GELFAND’S WORLD - CBS ran some previously aired footage on 60 Minutes the other night in which members of the Oath Keepers were interviewed.
Remember that the Oath Keepers is a sort of militia group that has recruited from among law enforcement and military veterans. They were involved dramatically in the January 6 Capitol takeover. The 60 Minutes interview revealed some schisms between the group in Phoenix who agreed to the interview vs. those who were arrested and charged over the rioting. Even then, the more reasonable members -- or so they presented themselves -- had some scary sorts of comments to make.
Paraphrasing their remarks, we're in a war. But it's domestic. As one man pointed out, the country is divided down the middle, and the Oath Keepers talk about defending the Constitution. When I hear such remarks -- suggesting that they believe they understand what the Constitution actually says -- I'm reminded of that oft-quoted line from The Princess Bride where Inigo Montoya says, "You keep using that word. I do not think it means what you think it means."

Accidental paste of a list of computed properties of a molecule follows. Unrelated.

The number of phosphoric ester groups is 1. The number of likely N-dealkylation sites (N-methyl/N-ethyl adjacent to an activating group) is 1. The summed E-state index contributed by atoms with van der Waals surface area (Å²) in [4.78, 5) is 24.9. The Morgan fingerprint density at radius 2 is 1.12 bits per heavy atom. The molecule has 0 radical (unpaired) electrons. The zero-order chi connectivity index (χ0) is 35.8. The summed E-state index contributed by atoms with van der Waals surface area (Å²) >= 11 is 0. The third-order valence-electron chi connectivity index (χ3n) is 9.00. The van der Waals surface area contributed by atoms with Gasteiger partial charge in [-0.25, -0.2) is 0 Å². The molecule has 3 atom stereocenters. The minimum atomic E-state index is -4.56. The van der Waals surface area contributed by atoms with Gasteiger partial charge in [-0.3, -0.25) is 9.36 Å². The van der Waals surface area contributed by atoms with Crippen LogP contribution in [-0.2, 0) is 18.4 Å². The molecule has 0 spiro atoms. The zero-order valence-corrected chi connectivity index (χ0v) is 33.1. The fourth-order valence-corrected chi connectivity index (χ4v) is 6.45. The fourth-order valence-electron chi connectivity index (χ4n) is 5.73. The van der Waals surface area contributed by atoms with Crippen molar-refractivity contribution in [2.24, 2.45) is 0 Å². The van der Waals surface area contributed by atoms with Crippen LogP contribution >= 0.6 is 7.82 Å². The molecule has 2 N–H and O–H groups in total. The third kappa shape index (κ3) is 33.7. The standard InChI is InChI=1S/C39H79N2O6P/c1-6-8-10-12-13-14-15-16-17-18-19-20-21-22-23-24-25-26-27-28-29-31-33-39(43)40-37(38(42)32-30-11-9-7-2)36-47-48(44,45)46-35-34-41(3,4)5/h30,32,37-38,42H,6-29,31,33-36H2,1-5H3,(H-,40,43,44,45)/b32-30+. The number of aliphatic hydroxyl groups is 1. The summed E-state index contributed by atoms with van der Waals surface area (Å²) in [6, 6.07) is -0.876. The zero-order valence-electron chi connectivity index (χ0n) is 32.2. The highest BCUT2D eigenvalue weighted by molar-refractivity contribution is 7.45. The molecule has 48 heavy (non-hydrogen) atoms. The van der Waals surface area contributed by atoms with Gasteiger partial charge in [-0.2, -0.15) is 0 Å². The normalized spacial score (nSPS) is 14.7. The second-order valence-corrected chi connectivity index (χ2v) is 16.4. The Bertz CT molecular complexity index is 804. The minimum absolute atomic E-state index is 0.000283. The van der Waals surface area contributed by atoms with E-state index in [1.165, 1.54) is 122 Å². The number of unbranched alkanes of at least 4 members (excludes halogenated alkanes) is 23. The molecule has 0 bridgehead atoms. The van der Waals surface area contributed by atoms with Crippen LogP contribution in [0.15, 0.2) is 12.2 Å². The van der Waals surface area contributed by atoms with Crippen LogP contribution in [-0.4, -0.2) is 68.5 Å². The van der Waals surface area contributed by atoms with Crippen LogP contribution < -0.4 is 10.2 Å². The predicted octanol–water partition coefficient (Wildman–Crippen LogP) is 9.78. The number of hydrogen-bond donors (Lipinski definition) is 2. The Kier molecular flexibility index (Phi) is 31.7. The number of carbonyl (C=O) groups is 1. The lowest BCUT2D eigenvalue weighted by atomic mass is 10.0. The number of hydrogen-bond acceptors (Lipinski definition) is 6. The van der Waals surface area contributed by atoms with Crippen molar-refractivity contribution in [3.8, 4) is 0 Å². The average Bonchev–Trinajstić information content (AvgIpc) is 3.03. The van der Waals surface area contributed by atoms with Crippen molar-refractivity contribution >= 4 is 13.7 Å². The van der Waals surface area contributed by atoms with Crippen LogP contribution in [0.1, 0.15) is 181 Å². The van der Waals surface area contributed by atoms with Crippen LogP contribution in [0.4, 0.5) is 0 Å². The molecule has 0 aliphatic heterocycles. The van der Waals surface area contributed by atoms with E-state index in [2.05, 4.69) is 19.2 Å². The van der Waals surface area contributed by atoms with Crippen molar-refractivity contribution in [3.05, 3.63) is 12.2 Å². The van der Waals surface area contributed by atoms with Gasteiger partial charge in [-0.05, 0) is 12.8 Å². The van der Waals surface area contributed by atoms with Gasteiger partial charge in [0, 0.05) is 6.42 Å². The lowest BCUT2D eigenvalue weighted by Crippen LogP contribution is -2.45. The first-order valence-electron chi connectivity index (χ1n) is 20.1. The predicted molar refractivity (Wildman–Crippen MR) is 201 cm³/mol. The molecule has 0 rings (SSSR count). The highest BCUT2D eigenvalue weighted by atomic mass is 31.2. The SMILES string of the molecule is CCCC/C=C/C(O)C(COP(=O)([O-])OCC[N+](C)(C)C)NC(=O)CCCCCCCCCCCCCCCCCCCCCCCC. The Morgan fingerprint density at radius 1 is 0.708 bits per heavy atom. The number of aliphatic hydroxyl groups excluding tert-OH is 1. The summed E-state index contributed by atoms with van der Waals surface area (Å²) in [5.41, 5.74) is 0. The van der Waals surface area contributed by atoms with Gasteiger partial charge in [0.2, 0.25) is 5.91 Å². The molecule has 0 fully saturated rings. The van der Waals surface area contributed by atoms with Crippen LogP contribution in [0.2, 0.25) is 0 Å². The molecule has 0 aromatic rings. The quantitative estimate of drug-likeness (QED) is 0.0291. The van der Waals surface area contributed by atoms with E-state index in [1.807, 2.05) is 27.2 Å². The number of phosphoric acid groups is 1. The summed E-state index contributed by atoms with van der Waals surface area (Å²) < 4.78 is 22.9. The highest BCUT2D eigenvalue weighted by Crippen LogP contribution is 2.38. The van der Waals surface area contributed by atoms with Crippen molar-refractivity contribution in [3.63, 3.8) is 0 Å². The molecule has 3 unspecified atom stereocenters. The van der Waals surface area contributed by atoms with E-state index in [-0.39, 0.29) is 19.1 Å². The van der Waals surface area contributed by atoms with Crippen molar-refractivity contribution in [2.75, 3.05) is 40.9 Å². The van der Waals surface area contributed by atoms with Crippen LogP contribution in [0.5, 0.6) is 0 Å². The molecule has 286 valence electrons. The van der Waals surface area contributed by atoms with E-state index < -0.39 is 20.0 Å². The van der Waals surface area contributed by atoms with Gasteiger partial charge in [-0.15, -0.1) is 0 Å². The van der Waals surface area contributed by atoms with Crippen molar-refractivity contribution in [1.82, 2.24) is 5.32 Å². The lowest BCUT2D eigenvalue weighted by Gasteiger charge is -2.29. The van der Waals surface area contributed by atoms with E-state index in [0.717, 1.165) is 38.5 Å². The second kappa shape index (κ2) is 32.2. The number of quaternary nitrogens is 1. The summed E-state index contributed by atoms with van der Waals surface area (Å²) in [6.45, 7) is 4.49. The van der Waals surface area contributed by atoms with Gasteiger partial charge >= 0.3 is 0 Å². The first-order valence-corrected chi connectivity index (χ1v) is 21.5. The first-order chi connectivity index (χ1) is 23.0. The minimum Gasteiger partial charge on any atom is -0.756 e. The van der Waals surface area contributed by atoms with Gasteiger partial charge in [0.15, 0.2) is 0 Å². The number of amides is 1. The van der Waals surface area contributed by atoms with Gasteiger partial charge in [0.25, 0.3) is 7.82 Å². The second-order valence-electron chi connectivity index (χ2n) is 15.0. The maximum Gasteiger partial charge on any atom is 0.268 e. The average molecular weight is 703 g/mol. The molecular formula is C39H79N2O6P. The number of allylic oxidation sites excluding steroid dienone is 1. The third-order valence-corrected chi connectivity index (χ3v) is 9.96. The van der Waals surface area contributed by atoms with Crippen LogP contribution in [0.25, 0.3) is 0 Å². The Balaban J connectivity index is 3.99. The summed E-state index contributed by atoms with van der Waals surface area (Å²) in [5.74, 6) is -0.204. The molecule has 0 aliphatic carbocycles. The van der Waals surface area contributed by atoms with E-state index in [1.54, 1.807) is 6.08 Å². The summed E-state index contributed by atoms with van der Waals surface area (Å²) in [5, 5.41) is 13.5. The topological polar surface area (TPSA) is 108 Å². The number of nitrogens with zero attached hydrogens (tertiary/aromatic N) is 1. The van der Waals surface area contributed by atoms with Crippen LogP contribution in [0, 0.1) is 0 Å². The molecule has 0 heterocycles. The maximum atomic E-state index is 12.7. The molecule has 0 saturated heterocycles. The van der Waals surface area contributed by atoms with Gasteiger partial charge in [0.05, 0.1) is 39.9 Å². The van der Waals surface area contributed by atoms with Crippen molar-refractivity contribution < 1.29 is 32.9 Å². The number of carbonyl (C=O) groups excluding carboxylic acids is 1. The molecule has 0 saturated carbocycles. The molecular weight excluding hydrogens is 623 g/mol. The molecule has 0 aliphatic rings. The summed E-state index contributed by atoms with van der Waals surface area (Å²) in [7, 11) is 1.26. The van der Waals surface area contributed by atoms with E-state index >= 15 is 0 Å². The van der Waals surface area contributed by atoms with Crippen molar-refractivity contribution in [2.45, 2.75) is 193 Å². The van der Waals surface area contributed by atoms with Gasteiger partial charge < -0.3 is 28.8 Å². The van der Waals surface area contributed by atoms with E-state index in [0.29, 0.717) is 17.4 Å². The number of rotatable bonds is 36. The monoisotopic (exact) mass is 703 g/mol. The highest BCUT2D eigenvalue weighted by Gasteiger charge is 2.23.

Indeed. The original Constitution and its Bill of Rights was short enough and simple enough that it could be understood by an eighth grader. I had a semester (a required course) on the Constitution in the eighth grade, so I'm not making this statement lightly. Yes, there are aspects of that document that are a little hard to understand and there are some 18th century word usages (emoluments anybody?) that require the help of a textbook. But this fetishization of the Constitution is not actually reflected in its content or in legal precedent. Rather, it is merely the fevered imagination of people who don't accept any concept of government regulation over their lives. The U.S. government has the right to pass and enforce the Affordable Care Act, the regulation of some firearms, and lots of other things, whether or not the Oath Keepers and their ilk want to argue for some personal fantasy of a nation that never existed.